Silly Symmetry – Bay Area Discovery Museum

Silly Symmetry

Children will use their imaginations to visualize and draw the missing half of a leaf while learning about symmetry. They can then create a silly half that is not symmetrical!

Materials Required

  • Leaves of various sizes/colors
  • Colored construction paper and scissors
  • Small rectangular mirrors
  • Glue sticks
  • White construction paper
  • Pens/markers
  • Colored pencils/crayons


  • Gather large symmetrical leaves of different varieties. Carefully cut each leaf in half down its line of symmetry. If leaves are not available, cut shapes out of construction paper (e.g. stars, hearts, circles, or leaves), and then cut them in half.
  • Ask children what they already know about symmetry: What does it mean when something is symmetrical? Can you think of something symmetrical in nature?
  • Ask children to pick one leaf half and visualize what the other half of the leaf could look like.
  • Have children set a mirror on the table and press the stem-side of the leaf against it. Let them describe what they see in the mirror. They can also experiment with holding up the half-hearts or half-stars against the mirror and observing the reflected shape.
  • Invite children to use the glue sticks to secure a leaf half onto their paper (it is recommended that they put glue stick on paper and press leaf down, instead of trying to put glue on leaf).
  • Exercising their visualization skills, let children use pens and markers to complete the missing half of the leaf.
  • After the children have tried mirroring the original leaf half, try it again, only this time encourage them to make the second half completely different than the original. How wacky can this leaf look? Be imaginative and create a unique leaf.

Additional Tips

Try these add-on activities:

  • Ask children: What other natural objects (e.g. butterfly) can you think of that have symmetry? Gather them outside if possible and use the mirrors to explore symmetry, create the other half, and then create a wacky second half.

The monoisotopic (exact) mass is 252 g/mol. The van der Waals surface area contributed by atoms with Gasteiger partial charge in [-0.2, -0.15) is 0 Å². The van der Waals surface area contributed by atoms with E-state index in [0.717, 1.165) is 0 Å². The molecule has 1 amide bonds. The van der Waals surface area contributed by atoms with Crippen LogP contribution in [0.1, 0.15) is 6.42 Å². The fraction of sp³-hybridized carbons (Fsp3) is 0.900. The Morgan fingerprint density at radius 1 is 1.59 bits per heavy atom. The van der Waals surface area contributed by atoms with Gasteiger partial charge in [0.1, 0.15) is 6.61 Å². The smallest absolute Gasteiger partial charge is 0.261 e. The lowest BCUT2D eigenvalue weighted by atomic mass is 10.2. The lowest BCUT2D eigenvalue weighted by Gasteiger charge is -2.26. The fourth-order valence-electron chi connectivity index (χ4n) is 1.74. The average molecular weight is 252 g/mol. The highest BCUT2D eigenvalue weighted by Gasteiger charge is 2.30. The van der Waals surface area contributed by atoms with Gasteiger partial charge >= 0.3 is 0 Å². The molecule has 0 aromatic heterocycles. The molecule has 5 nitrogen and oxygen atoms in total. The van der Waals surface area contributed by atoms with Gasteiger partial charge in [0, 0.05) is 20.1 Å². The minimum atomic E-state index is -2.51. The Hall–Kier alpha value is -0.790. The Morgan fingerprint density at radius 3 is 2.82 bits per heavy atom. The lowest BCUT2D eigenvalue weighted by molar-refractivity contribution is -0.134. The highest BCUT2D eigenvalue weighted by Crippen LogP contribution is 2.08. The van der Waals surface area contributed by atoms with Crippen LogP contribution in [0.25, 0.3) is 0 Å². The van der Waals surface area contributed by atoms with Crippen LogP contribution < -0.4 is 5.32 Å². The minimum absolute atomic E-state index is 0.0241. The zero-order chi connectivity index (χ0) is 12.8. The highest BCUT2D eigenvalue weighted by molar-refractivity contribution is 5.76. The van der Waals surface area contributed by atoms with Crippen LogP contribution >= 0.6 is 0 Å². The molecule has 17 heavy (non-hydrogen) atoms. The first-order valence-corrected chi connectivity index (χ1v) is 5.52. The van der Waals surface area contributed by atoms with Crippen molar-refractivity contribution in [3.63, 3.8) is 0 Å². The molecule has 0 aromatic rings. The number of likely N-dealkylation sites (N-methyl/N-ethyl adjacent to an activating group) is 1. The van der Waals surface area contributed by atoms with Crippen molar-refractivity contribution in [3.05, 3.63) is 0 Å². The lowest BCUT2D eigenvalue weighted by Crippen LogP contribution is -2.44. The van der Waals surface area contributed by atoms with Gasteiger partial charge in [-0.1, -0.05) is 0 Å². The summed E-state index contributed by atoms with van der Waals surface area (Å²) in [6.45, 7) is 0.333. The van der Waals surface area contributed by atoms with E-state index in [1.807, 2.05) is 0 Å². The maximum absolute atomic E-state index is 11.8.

• Lead a discussion about symmetry in design: When do designers or artists intentionally choose to use symmetry, and when do they intentionally choose not to use symmetry? What are some reasons they might make each choice?
  • If children are not familiar with the concept of symmetry, make sure to highlight the term:
    • Symmetry: the quality of being made up of exactly similar parts facing each other or around an axis.

Links to Creativity

Creativity often occurs in spite of clear rules or well-defined problems. Observing and recognizing patterns is one way that our minds discover rules and understand what is the norm. Once we understand this, creativity includes generating what Arthur Cropley called effective novelty (1999), where we take into consideration what is appropriate, but also generate unconventional solutions. Playing with the symmetry of leaves is an elegant practice for engaging in pattern recognition, which can free children to manipulate those patterns creatively (Root-Bernstein & Root-Bernstein, 1999). More explicitly, the additional steps of this activity, where children (and adults!) interpret what could be the mirrored side of a symmetrical image, is a clever way to be creative.

Supporting research includes:

Cropley, A. J. (1999). Creativity and cognition: Producing effective novelty. Roeper Review, 21(4), 253-260.

Root-Bernstein, R., & Root-Bernstein, M. (1999). Sparks of Genius : The Thirteen Thinking Tools of the World’s Most Creative People. Boston: Houghton Mifflin.


This activity was contributed by the Bay Area Discovery Museum. ©2016 Bay Area Discovery Museum. For more information and resources see

Silly Symmetry

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